Songwriting retreat helps soldiers find peace

By Michele Chan Santos


Taking the traumatic experience of battle and turning it into song, or transforming the heartbreaking separation between a soldier and his loved ones by setting it to music, is part of the magic that happens during a "SongwritingWith:Soldiers" retreat.

In this unique weekend experience, soldiers meet one-on-one with songwriters. The next two-day immersion retreat will take place at Cedarbrake Catholic Retreat Center in Belton April 26-28.

In October 2012, Cedarbrake hosted its first "SongwritingWith:Soldiers" event. During the retreat, 10 military veterans and their families joined songwriters Darden Smith, Radney Foster and Jay Clementi. Most of the soldiers who participated had recently returned from Iraq or Afghanistan. Some suffered from post-traumatic stress disorder or traumatic brain injury.

At the fall retreat, "With bravery, trust and open hearts, the soldiers rose to the challenge, co-writing 10 songs," said Mary Judd, executive director of SongwritingWith:Soldiers.

SongwritingWith:Soldiers was founded by musician Darden Smith. Smith and Foster wrote the well-known song "Angel Flight," about the plane that brings home soldiers killed in the line of duty.

The first time Darden Smith wrote songs with soldiers was on a retreat in Colorado, as part of a program with LifeQuest Transitions in Colorado Springs.

On the website, Smith wrote, "The soldiers –– men and women from all four branches of the U.S. military –– had stories to tell and often no outlet to express them. Their experiences in war zones were so far beyond what civilians could imagine that they sometimes couldn’t communicate what they were feeling –– what it’s like to have been ambushed in Ramadi, to go on patrol in Baghdad, to witness, and survive so much destruction. With a guitar in hand and open minds and ears, we put words and music to some of what they’d been through."

The Cedarbrake retreat weekend is free for soldiers and their spouses. The number of participants is kept small to ensure a private, quiet weekend. The soldiers who participate are generally referred by local organizations that serve active duty military and veterans, Judd said. Underwriting sponsors are the Bob Woodruff Foundation (co-founded by ABC news reporter Bob Woodruff after he sustained serious injuries while covering the Iraq War in 2006), the ASCAP Foundation and Lockheed Martin. Darden Smith will be at the April weekend and is gathering other songwriters to join him.

During the October retreat, "A new kind of courage was summoned," Judd wrote. "As the weekend unfolded, so did the stories. Friendships were sparked and deep connections were made." Recordings of the 10 songs are online at

The serene, quiet atmosphere of Cedarbrake helps create a space where the soldiers and songwriters can connect. There are no televisions or laptops, and everyone spends Friday and Saturday night at Cedarbrake.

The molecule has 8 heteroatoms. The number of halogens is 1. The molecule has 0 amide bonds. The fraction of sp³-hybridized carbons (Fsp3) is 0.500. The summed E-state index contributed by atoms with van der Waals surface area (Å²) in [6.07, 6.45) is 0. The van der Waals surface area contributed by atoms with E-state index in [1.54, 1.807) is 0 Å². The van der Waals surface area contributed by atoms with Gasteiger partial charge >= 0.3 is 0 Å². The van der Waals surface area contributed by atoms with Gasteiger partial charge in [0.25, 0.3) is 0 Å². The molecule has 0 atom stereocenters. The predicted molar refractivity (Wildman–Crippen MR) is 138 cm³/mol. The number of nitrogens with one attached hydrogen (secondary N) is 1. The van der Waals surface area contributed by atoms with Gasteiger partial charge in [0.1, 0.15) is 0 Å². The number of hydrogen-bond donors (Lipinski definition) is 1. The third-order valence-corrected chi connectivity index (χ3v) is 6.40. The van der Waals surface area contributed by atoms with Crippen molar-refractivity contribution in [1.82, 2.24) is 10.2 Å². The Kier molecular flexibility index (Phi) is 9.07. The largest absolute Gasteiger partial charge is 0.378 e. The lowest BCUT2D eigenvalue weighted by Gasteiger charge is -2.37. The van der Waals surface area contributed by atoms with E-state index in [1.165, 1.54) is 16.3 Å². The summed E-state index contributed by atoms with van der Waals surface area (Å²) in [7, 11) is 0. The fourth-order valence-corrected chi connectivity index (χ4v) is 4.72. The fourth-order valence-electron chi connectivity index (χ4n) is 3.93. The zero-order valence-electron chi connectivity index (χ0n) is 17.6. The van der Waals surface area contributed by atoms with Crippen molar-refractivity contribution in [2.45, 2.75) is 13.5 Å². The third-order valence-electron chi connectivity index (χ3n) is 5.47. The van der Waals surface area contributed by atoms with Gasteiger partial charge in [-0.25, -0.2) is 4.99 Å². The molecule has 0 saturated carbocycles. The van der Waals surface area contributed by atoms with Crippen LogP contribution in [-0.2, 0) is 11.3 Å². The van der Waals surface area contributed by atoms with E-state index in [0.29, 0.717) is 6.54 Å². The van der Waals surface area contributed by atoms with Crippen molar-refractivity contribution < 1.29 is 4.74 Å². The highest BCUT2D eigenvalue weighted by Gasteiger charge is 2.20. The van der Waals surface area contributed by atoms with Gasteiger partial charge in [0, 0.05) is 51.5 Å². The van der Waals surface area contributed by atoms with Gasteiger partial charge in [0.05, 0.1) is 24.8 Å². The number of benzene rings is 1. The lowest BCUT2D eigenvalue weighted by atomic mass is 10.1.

Initially, there is some hesitation, Judd said.

"The soldiers are not musicians and not sure what to expect. They are not necessarily excited to go somewhere and start talking," Judd said. "The skill and compassion of the songwriters is extraordinary. They are really able to put people at ease."

"They are usually able to take something that has been painful and emotional and put it into a different expression," Judd said. "You can see the soldiers feel relieved and really listened to."

In a book she created after the October retreat, Judd wrote, "We are deeply thankful to the soldiers who were willing to join us, to share their stories and to create songs and connections that will ripple out into the world. We believe that stories need to be told and that music has the power to heal."

Brian Egan, the director of Cedarbrake, said he was touched that the SongwritingWith:Soldiers organizers asked to have their event at Cedarbrake, which is owned and supported by the Diocese of Austin.

Soldiers of all faiths are welcome at the SongwritingWith: Soldiers retreats.

"One of the joys of our center is to bring healing to people," Egan said. "For those who serve our country, this is a great way that we can thank them, to offer this venue so they can find peace and serenity. We are about bringing people healing and mending wounds in people’s lives."

Many volunteers help with the weekend. "Let Us Do the Cooking" catering company in Killeen helped with the food.

"It’s just extremely well-organized, to make it as easy as possible for the soldiers to feel welcome," Egan said.

Judd said her organization hopes to offer four retreats this year. They are fundraising to cover the costs of each retreat. For more information, visit

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